(Published - 16 August 2019)
Welcoming panelists and audience members to the UWC Main Hall, Deputy Vice-Chancellor Professor Vivienne Lawack recounted what she called her own “tea incident” when she worked as legal counsel for the Reserve Bank. Asked to pour tea at a meeting because she was the only woman present, Lawack drew a line in the sand, asking what was wrong with the men? Why could they not pour their own tea?
“Everyone has their own moment when they have to draw a line in the sand and explain. It starts with tea, the rest becomes very easy,” said Lawack. This message - explaining the difference between intent and impact - was reinforced throughout the dialogue as panelists recounted how they have had to spell out why treating them differently because they are women defeats the point of gender equality.
Life coach Obenewa Amponsah facilitated the panel discussion, kicking off the evening by laying out statistics. For example, though South Africa has made great strides in addressing gender representivity, women only occupy one in three managerial positions, and less than half of positions with a great deal of influence (according to Statistics SA’s Quarterly Labour Force Survey, Q2, 2018).
Amponsah questioned each of the panelists on just how much influence they really have, to which Prof Anita Bosch, who holds the USB Research Chair: Women at Work at the Business School, Stellenbosch University, explained what she thought needs to change: “When you are looking at board level, you need at least three women present so they can have a voice. If it is two women then they are only there to support each other. But, it is a tipping point we are looking for. After a while it will become less about the numbers and more about changing the culture,” said Bosch. Her research is about showing how elevating and expanding the role of women in the workplace eventually enhances the work experience for all. After all, studies show that the financial performance of companies improve with a more gender-equal board, explained Bosch.
Environmentalist and social activist, Catherine Constantinides, said her experience working throughout Africa has reinforced the theory that just because women are allowed into executive structures at a workplace, does not mean their position come with any power: “Are we allowed a voice? Are we given an opportunity to be part of changing the structure?”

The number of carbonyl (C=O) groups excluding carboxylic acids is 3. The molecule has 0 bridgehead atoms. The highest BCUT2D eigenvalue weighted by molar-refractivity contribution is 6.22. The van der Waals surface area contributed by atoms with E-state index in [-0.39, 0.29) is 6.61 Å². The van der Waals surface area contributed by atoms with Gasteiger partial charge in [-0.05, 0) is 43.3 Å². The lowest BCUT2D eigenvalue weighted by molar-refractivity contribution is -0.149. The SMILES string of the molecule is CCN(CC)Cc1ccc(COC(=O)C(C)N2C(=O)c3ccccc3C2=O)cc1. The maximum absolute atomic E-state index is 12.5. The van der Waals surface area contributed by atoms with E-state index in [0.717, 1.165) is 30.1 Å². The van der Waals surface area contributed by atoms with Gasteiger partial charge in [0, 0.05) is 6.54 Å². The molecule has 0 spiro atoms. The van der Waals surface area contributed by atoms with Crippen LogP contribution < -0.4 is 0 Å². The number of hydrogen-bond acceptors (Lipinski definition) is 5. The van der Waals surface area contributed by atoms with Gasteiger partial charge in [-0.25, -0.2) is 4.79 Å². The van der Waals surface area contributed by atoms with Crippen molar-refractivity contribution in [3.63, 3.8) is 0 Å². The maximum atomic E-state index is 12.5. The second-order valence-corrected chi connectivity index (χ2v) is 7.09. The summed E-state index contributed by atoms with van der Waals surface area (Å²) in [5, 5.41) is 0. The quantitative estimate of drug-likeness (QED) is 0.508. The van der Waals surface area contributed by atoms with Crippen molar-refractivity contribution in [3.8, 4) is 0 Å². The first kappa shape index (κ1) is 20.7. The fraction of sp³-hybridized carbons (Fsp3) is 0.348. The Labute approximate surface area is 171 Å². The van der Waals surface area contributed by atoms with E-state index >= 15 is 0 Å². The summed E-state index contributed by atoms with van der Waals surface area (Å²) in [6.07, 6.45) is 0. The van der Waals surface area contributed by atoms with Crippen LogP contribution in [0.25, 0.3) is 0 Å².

Ultimately, Dr Sisa Ngabaza of UWC’s Women’s and Gender Studies Programme, delved into one of the primary factors driving the statistical gap between women in the academic space and formal employment, which is that work is not structured for women who have to take care of the home, children and most of the unpaid work: “They are wasting time they could have been using to drive their careers. Men are not concerned about that second shift of work because women are doing it for them,” explained Ngabaza.
Bonita Bennett, Director of the District Six Museum, added that another concern South African women face is the challenge of violence. “It is another level of organisation that determines where you will get involved, what you will do, where you will go, and protecting yourself from male violence,” said Bennett.
Dr Aisha Pandor, CEO of SweepSouth, said her experience over the past five years on the management side of the home cleaning business taught her much about hiring practices in South Africa. What she has realised about the status quo is that more men are involved in decision making within companies. “Unless you change who the decision makers are, men will continue to see other men as preferable in roles of power,” said Pandor.
When Constantinides explained some of the difficulties faced by women in northern African countries who face cultural norms which deem men should be prioritised in all spheres, Amponsah asked whether the problem is not one of interpretation: “Think of Adelaide Tambo. We don’t see her as a leader, but isn’t that just because of our interpretation - because of our bias and lens?”
Ngabaza expanded on this line, holding up local studies of masculinity which point out that men subscribe to notions of masculinity as espoused by their fathers, exhibiting a lack of understanding about gender equality that could only be addressed through informative and frank dialogue. “Women alone cannot make a change in their own communities. Men need to be brought into the conversation too. If we don’t first bring men to the table, then we are wasting our time as women, talking about change,” said Ngabaza.
Eventually, the panelists agreed that the question really should have been, where are the men?
“It is about bringing men into a space to have a conversation they would never have. How do we make sure within every community, that boys are part of the conversation? Also, the upliftment of the girl child must not be to the detriment of the boy child. We must make sure to uplift people to be the best they can be, not based on gender,” concluded Constantinides.
The Oliver & Adelaide Tambo Foundation teamed up with Absa and UWC to host this particular panel discussion as the start of a series of dialogues developed specifically to honour Adelaide Tambo and the role she played as a freedom fighter. Oliver & Adelaide Tambo Foundation CEO, Zengeziwe Msimang, said she was surprised upon joining the Foundation by how much she did not know about Adelaide Tambo. “She was a feminist, and Winnie Mandela credits Adelaide as teaching her about feminism. Our dialogues are shifting towards recognising Adelaide in the same manner as Oliver; the one would not have been without the other.”
“The next dialogue will be, Not Just the Wife, deconstructing the idea of what is a freedom fighter,” said Msimang.